The next time you tell your children to put their smart phones away, think of Austin Wierschke.
The 16-year-old Wisconsin teen won $50,000 (U.S.) this week for his speedy texting skills at the LG United States National Texting Championship in New York. (Yes, there is such a thing. As LifeScience.com points out, MTV made a documentary last year titled “ Thumbs” that examines this very phenomenon.)
In a press release, LG Mobile reps explain the national texting competition started in 2007. At the latest event, 11 finalists were required to spot a phrase and accurately text it. The first eight were then required to accurately text five separate phrases. The quickest six then moved onto the next challenge, called “Txet Sdrawkcab” in which they had to text a phrase as it was given backward. Five contestants went on to text a series of phrases while being distracted by a group of cheerleaders.
The semi-finals had the final three contestants texting in the dark, and competing in a “Text Attack” type-off. You get the idea: the ultimate goal was to show off who had the speediest, error-free thumbs. No word on whether the auto-correct function was a hindrance or a help in these tasks. And like elite athletes, serious competitors likely face some risk of injury.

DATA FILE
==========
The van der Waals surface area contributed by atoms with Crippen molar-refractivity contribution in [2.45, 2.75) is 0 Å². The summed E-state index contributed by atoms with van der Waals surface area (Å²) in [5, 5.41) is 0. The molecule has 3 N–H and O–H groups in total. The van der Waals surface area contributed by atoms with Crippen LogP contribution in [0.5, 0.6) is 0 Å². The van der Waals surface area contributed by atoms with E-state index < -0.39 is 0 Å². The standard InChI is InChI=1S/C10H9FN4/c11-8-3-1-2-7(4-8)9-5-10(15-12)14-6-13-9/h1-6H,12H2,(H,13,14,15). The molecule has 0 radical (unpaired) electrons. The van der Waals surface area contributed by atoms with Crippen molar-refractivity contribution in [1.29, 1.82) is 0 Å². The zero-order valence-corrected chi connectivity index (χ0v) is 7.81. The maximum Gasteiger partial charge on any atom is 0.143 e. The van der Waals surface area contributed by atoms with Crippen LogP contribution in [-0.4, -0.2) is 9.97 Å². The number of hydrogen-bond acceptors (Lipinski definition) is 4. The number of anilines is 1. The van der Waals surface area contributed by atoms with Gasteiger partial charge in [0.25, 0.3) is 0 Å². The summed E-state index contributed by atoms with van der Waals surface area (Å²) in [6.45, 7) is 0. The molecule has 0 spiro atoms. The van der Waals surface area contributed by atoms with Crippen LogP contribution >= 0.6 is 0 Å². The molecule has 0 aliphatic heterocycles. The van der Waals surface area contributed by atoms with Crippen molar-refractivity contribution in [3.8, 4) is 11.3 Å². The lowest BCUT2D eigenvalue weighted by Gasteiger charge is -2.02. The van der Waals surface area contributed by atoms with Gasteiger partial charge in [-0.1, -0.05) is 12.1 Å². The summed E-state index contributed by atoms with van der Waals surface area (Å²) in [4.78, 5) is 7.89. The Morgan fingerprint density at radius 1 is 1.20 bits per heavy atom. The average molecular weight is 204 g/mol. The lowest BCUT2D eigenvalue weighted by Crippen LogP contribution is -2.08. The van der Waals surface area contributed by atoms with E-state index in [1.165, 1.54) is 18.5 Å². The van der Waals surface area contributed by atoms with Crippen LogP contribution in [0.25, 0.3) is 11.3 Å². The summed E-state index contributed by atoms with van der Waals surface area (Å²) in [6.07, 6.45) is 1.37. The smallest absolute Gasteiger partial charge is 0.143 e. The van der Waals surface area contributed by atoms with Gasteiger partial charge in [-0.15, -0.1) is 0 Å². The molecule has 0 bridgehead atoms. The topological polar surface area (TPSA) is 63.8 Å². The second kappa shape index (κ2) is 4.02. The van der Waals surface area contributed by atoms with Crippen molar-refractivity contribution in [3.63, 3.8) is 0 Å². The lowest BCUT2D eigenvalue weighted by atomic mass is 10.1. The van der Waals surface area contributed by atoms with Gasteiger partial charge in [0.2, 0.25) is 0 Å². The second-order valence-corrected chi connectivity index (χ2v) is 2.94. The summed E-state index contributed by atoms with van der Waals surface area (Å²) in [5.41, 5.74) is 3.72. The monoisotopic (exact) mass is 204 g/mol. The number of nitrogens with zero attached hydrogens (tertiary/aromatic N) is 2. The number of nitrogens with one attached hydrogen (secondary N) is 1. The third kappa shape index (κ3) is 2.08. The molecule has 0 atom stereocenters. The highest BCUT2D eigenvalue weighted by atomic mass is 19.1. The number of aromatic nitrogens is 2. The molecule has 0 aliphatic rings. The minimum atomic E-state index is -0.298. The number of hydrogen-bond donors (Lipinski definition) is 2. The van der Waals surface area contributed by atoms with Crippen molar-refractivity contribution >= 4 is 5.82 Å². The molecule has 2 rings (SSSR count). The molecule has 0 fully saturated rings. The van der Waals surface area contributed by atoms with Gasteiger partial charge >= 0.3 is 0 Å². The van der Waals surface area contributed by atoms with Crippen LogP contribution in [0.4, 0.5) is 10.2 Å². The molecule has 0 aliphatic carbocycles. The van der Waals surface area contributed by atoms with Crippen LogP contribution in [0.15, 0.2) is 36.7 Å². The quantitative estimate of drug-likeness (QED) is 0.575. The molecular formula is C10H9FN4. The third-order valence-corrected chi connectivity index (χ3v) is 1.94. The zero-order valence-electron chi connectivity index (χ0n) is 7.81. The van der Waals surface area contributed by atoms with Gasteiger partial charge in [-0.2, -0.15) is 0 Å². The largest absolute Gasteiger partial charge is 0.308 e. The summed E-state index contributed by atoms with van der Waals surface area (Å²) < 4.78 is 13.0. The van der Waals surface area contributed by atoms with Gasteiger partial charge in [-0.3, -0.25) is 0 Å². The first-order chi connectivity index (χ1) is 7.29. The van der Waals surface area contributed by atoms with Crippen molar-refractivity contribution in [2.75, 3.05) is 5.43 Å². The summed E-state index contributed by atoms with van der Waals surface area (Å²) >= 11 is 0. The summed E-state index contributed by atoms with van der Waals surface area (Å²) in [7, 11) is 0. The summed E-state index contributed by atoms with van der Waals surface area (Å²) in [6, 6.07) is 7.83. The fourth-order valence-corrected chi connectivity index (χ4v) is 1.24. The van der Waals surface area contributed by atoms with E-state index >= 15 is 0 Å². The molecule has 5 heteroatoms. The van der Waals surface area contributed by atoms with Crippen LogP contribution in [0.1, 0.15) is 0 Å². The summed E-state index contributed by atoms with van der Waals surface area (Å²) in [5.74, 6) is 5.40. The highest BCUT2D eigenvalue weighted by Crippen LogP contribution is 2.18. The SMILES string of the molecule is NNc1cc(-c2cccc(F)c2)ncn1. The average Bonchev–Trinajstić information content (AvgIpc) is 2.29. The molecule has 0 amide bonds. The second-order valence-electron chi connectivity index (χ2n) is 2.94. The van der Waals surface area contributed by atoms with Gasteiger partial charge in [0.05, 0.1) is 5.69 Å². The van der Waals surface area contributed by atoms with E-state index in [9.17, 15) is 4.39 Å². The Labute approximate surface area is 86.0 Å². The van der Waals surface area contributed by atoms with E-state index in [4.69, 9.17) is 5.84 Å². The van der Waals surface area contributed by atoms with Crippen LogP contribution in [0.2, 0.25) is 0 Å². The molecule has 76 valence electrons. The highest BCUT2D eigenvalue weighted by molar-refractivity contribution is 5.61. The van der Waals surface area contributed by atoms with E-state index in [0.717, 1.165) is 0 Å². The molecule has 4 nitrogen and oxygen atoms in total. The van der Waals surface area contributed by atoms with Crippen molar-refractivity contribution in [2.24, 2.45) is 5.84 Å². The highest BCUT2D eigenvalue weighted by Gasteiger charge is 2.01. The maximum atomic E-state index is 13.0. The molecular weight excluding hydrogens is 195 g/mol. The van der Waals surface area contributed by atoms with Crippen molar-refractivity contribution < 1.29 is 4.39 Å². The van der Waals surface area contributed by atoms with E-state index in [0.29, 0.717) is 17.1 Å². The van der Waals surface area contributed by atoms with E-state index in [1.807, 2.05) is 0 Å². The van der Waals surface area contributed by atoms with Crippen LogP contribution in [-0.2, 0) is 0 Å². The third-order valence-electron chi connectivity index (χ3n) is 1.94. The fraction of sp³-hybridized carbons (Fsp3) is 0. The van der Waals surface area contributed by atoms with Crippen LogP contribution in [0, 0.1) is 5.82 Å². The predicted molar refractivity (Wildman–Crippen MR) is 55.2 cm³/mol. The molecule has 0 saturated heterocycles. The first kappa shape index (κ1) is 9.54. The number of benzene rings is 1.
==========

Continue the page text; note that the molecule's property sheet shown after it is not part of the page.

“I’m so excited, I can’t believe I actually won,” Mr. Wierschke said in the press release. He added that he is excited to go on to the LG Mobile World Cup to vie for the international texting title. (Yes, there is such a thing as that, too.)
But surely it takes a lot of practice to get to this kind of elite level. Wonder how mom and dad felt being around someone who’s constantly tapping away?
Do you think texting teaches kids valuable skills or is it just another distraction? Is there such thing as being too good at texting?Report Typo/Error